The windows were still built high in the walls, probably as a continuation of the defensive measures, and were lancet-shaped, a feature of the Gothic style which had by this time become the prevailing style of architecture. The fireplace was generally in the centre. An opening in the roof allowed the smoke to escape. The general plan of the 13th-century building was developed rather on the lines of the monastic buildings of Norman times. These, instead of having a central keep as in the castles, were designed with a main hall or refectory, with a series of outbuildings adjoining. An important innovation was the solar, or withdrawing-room, which was used by the lord and his lady as a sleeping apartment. This marks the first important development from the crude manners of earlier times, when little or no privacy was afforded to anyone. The solar was situated at the raised or dais end of the hall, being usually approached by a stone newel staircase, and, excepting that it was smaller, was treated in a similar manner to the hall.

The general tendency from the purely defensive to the more homelike and comfortable dwellings was increasingly noticeable in the following century, when the hall was built on the ground floor, and had tall windows sometimes reaching nearly down to the floor. A common feature was the raised dais at one end, and the minstrels' gallery built at the other end, as at Penshurst, Kent (Fig. 4). The gallery was probably used as a convenient place for the ladies to retire when the merriment of the evening revels became too boisterous. The gallery at Penshurst is approached by a small newel staircase leading off to the right of the covered passage formed by the screen. The whole of the front of the latter is decorated with Gothic carving consisting of a series of panels with lancet-shaped tops carved with tracery patterns. The two entrances through the screen are headed by depressed arches, carved with Gothic leaf work, flanked on both sides by circular pillars which support the gallery, decorated with quatrefoils at the bottom. These details are seen at A, Fig. 5. At 13 and C, Fig. 5, are shown the wooden corbels at the lower ends of the braces of the roof, and represent crudely carved figures dressed in contemporary costume.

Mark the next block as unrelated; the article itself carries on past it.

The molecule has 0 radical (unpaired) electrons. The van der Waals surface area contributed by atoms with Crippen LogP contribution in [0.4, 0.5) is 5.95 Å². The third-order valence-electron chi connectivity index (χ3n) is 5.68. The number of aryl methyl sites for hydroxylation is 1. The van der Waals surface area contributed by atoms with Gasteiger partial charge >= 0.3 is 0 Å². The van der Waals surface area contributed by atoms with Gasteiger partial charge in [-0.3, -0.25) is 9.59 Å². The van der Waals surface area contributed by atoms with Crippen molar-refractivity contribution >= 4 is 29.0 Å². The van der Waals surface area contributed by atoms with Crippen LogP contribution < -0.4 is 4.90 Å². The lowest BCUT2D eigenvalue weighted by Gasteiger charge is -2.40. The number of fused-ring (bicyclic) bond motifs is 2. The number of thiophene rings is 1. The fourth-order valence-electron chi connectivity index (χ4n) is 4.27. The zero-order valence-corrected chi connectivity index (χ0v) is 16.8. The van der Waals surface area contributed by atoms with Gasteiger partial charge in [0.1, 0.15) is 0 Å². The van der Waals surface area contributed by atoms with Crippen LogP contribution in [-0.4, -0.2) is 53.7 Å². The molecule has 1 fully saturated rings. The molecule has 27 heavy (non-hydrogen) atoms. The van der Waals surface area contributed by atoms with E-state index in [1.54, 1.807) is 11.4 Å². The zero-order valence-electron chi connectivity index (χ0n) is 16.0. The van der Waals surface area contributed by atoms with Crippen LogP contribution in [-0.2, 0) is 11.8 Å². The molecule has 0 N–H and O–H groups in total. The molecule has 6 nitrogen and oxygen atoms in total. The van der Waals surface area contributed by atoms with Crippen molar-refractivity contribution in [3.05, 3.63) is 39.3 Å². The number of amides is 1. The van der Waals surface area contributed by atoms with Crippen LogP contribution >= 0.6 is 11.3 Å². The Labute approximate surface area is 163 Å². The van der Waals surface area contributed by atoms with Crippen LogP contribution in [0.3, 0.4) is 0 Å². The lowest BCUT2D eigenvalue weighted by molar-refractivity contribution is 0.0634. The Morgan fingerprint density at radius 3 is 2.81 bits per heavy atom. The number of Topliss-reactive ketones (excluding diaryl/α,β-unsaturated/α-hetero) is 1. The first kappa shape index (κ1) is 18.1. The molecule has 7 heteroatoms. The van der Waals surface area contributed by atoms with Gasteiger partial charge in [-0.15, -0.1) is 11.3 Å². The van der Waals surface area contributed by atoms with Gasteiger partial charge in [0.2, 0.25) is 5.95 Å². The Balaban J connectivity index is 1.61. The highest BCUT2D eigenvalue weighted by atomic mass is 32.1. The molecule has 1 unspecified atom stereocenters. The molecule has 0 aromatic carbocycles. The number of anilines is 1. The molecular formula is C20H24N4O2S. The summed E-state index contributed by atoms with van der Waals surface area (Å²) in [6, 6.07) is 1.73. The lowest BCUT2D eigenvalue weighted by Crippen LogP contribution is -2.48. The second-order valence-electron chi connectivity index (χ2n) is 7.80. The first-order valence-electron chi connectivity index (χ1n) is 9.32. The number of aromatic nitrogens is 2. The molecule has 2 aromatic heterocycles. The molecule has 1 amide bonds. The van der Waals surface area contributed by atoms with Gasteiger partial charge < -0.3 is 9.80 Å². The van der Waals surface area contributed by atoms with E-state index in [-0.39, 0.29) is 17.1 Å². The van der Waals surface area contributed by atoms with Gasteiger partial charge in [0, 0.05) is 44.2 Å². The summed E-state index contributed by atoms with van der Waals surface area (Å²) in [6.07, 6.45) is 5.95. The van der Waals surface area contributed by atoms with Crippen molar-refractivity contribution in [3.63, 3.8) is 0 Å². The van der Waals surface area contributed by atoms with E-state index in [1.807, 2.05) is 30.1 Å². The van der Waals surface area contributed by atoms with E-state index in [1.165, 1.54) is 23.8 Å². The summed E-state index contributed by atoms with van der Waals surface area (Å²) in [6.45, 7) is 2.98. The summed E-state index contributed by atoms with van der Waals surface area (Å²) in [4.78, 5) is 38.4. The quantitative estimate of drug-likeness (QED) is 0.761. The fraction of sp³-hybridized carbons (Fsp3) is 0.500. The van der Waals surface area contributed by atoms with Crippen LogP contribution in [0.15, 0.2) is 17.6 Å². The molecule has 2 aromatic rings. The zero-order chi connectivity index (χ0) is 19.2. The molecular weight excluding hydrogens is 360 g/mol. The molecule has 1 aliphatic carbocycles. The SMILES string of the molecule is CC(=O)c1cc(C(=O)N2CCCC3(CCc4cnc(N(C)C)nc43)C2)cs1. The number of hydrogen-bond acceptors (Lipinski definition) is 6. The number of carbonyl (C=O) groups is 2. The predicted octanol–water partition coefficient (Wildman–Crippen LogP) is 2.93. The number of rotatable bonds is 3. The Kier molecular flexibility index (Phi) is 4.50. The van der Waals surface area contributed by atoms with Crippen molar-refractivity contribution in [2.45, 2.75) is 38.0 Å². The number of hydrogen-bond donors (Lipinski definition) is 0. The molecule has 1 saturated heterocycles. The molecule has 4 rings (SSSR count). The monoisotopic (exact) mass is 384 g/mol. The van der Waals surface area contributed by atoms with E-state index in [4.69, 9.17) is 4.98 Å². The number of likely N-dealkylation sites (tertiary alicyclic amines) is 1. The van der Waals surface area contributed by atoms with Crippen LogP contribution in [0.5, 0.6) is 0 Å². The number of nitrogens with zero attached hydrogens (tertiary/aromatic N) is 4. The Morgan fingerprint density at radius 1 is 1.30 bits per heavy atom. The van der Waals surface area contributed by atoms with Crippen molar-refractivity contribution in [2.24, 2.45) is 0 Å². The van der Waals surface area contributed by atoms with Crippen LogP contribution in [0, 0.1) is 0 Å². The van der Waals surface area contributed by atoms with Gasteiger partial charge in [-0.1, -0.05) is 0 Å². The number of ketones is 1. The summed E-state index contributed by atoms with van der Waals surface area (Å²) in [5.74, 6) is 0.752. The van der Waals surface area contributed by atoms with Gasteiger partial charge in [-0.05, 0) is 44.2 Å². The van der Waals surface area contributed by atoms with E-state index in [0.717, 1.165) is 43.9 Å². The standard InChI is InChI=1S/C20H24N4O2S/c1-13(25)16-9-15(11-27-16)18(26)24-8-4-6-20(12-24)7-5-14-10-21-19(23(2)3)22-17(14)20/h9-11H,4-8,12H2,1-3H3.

The 14th-century solar was still built on the first floor, and the central fireplace continued, as seen in Fig. 4.

An interesting comparison may be made between the 14th-century hall in Fig. 4 and the hall at Ockwells, Berkshire, shown in Fig. 6. The latter is of the 15th century, when the hall had still further lost semblance to a place for defence. It was well lighted, and its comparative delicacy of treatment will be noticeable. The flat arch inside the window is worthy of note, as it indicates the departure from the steeper pointed arch of the earlier Gothic period. Fig. 7 shows some details of the period.

The hall at Bramhall, Cheshire (Fig. 8), is of a considerably more ornate character in the arrangement of the timber roof. Another feature is the fireplace built in the wall. The use of tapestry as a form of wall covering became considerably more general during the latter half of the 15th century owing to the immigration of a number of Flemish weavers to this country.

Halls during this century were often provided with a garret beneath the roof, probably as a sleeping place for the serving men. This was another step towards the creation of more seclusion for the family. In fact, the hall was now approaching that stage in its evolution when it ceased to be the common room of the house. A far greater number of smaller rooms were built for the purpose of bedrooms. An important step was the introduction of the winter parlour, used by the chief persons of the household when dining during the cold weather, or when requiring more privacy. The great hall was still used for dining purposes during the summer, and on special occasions.

A hall in which considerable decorative effect is obtained by the use of exposed timbers is that at Great Dixter, Sussex, shown in Fig. 9.

Furniture was still comparatively rare, and it was not until the following century that any degree of luxury became apparent.